Hasidic Art and the Kabbalah
Batsheva Goldman-Ida, Tel Aviv Museum of Art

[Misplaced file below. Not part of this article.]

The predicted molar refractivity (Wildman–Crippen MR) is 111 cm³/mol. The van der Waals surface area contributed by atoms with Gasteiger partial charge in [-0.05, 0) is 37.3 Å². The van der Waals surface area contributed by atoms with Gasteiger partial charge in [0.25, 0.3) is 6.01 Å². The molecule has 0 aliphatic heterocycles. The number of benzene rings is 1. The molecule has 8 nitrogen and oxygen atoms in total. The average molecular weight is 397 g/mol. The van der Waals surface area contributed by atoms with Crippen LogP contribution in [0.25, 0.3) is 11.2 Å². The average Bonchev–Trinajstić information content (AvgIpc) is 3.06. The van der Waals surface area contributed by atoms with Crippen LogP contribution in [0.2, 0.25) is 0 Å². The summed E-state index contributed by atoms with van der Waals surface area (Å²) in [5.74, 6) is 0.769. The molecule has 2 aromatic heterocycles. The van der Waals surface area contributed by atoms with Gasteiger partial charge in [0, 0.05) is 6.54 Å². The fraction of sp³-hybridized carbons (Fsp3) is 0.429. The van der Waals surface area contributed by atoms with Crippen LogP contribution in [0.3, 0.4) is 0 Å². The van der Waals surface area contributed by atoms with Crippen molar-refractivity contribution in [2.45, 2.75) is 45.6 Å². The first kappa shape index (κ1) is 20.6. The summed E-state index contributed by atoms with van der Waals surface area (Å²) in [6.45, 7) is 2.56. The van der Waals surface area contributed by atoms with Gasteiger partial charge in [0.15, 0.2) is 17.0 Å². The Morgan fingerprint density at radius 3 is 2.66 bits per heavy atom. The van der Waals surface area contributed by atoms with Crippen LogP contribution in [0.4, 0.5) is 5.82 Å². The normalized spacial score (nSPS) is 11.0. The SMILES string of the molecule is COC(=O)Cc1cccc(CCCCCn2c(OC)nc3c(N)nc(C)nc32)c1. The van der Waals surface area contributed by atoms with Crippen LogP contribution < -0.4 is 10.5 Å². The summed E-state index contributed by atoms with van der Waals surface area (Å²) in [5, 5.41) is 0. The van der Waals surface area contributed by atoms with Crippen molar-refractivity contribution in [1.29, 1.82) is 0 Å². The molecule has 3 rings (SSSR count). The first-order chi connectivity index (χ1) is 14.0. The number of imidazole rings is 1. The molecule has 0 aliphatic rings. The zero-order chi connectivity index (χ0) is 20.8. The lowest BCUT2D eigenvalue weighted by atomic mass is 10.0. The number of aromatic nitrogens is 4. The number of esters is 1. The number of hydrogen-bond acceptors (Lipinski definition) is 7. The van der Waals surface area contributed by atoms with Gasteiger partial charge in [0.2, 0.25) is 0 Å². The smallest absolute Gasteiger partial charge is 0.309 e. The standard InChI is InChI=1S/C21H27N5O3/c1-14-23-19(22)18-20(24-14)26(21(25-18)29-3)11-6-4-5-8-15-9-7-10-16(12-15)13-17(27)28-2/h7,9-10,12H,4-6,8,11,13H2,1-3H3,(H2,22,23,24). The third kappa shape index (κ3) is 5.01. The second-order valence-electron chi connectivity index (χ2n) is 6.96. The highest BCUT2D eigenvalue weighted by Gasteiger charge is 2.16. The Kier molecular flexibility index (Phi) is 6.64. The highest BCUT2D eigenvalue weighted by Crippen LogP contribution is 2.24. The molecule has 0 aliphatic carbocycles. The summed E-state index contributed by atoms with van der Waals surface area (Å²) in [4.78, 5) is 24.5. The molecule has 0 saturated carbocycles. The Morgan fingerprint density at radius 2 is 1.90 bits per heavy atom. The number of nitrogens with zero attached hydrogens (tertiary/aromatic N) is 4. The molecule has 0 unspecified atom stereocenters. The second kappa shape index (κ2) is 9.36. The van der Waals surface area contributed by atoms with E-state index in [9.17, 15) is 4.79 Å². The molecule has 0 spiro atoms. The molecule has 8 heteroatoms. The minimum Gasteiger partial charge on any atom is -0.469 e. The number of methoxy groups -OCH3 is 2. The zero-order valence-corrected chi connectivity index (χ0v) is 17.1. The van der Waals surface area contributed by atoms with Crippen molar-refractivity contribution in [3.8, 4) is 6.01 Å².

Hasidic Art and the Kabbalah presents eight case studies of manuscripts, ritual objects, and folk art developed by Hasidic masters in the mid-eighteenth to late nineteenth centuries, whose form and decoration relate to sources in the Zohar, German Pietism, and Safed Kabbalah. Examined at the delicate and difficult to define interface between seemingly simple, folk art and complex ideological and conceptual outlooks which contain deep, abstract symbols, the study touches on aspects of object history, intellectual history, the decorative arts, and the history of religion. Based on original texts, the focus of this volume is on the subjective experience of the user at the moment of ritual, applying tenets of process philosophy and literary theory – Wolfgang Iser, Gaston Bachelard, and Walter Benjamin – to the analysis of objects.